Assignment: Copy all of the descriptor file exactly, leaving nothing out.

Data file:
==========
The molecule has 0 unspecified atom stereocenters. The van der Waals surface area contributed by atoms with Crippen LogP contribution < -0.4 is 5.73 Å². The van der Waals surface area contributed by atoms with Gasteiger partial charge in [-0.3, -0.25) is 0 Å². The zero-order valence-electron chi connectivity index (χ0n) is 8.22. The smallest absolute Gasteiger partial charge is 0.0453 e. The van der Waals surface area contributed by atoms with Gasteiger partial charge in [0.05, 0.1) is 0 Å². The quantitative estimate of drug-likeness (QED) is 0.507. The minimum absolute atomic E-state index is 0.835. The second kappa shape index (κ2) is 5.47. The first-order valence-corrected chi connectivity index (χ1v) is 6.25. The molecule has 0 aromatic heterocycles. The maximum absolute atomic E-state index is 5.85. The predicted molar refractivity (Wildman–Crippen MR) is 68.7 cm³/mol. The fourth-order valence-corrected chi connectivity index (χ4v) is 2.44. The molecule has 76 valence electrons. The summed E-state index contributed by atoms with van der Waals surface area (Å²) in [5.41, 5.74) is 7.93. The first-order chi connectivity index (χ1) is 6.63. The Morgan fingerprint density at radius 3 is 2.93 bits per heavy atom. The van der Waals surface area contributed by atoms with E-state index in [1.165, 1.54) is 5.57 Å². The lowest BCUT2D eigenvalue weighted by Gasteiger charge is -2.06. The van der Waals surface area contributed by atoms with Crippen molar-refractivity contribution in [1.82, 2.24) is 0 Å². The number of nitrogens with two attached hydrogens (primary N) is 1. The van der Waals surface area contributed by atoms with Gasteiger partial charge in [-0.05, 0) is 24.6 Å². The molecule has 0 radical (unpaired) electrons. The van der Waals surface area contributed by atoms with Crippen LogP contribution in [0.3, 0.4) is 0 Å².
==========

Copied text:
The molecule has 0 unspecified atom stereocenters. The van der Waals surface area contributed by atoms with Crippen LogP contribution < -0.4 is 5.73 Å². The van der Waals surface area contributed by atoms with Gasteiger partial charge in [-0.3, -0.25) is 0 Å². The zero-order valence-electron chi connectivity index (χ0n) is 8.22. The smallest absolute Gasteiger partial charge is 0.0453 e. The van der Waals surface area contributed by atoms with Gasteiger partial charge in [0.05, 0.1) is 0 Å². The quantitative estimate of drug-likeness (QED) is 0.507. The minimum absolute atomic E-state index is 0.835. The second kappa shape index (κ2) is 5.47. The first-order valence-corrected chi connectivity index (χ1v) is 6.25. The molecule has 0 aromatic heterocycles. The maximum absolute atomic E-state index is 5.85. The predicted molar refractivity (Wildman–Crippen MR) is 68.7 cm³/mol. The fourth-order valence-corrected chi connectivity index (χ4v) is 2.44. The molecule has 76 valence electrons. The summed E-state index contributed by atoms with van der Waals surface area (Å²) in [5.41, 5.74) is 7.93. The first-order chi connectivity index (χ1) is 6.63. The Morgan fingerprint density at radius 3 is 2.93 bits per heavy atom. The van der Waals surface area contributed by atoms with E-state index in [1.165, 1.54) is 5.57 Å². The lowest BCUT2D eigenvalue weighted by Gasteiger charge is -2.06. The van der Waals surface area contributed by atoms with Crippen molar-refractivity contribution in [1.82, 2.24) is 0 Å². The number of nitrogens with two attached hydrogens (primary N) is 1. The van der Waals surface area contributed by atoms with Gasteiger partial charge in [-0.05, 0) is 24.6 Å². The molecule has 0 radical (unpaired) electrons. The van der Waals surface area contributed by atoms with Crippen LogP contribution in [0.3, 0.4) is 0 Å².